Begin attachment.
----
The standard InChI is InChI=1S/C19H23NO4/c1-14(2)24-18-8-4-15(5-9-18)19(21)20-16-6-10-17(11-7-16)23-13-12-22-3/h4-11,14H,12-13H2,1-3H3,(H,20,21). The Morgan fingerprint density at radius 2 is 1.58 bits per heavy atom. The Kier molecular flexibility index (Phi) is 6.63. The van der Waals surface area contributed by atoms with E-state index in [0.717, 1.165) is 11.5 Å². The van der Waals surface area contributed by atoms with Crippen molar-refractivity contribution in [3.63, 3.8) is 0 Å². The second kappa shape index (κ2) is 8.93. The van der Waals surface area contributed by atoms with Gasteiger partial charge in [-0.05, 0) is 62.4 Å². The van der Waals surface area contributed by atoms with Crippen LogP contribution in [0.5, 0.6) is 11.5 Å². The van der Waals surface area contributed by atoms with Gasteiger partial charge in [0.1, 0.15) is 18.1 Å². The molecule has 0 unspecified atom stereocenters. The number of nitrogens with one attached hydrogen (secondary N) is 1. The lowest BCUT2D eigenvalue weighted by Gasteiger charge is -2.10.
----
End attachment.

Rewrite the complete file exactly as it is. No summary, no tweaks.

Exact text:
The standard InChI is InChI=1S/C19H23NO4/c1-14(2)24-18-8-4-15(5-9-18)19(21)20-16-6-10-17(11-7-16)23-13-12-22-3/h4-11,14H,12-13H2,1-3H3,(H,20,21). The Morgan fingerprint density at radius 2 is 1.58 bits per heavy atom. The Kier molecular flexibility index (Phi) is 6.63. The van der Waals surface area contributed by atoms with E-state index in [0.717, 1.165) is 11.5 Å². The van der Waals surface area contributed by atoms with Crippen molar-refractivity contribution in [3.63, 3.8) is 0 Å². The second kappa shape index (κ2) is 8.93. The van der Waals surface area contributed by atoms with Gasteiger partial charge in [-0.05, 0) is 62.4 Å². The van der Waals surface area contributed by atoms with Crippen LogP contribution in [0.5, 0.6) is 11.5 Å². The van der Waals surface area contributed by atoms with Gasteiger partial charge in [0.1, 0.15) is 18.1 Å². The molecule has 0 unspecified atom stereocenters. The number of nitrogens with one attached hydrogen (secondary N) is 1. The lowest BCUT2D eigenvalue weighted by Gasteiger charge is -2.10.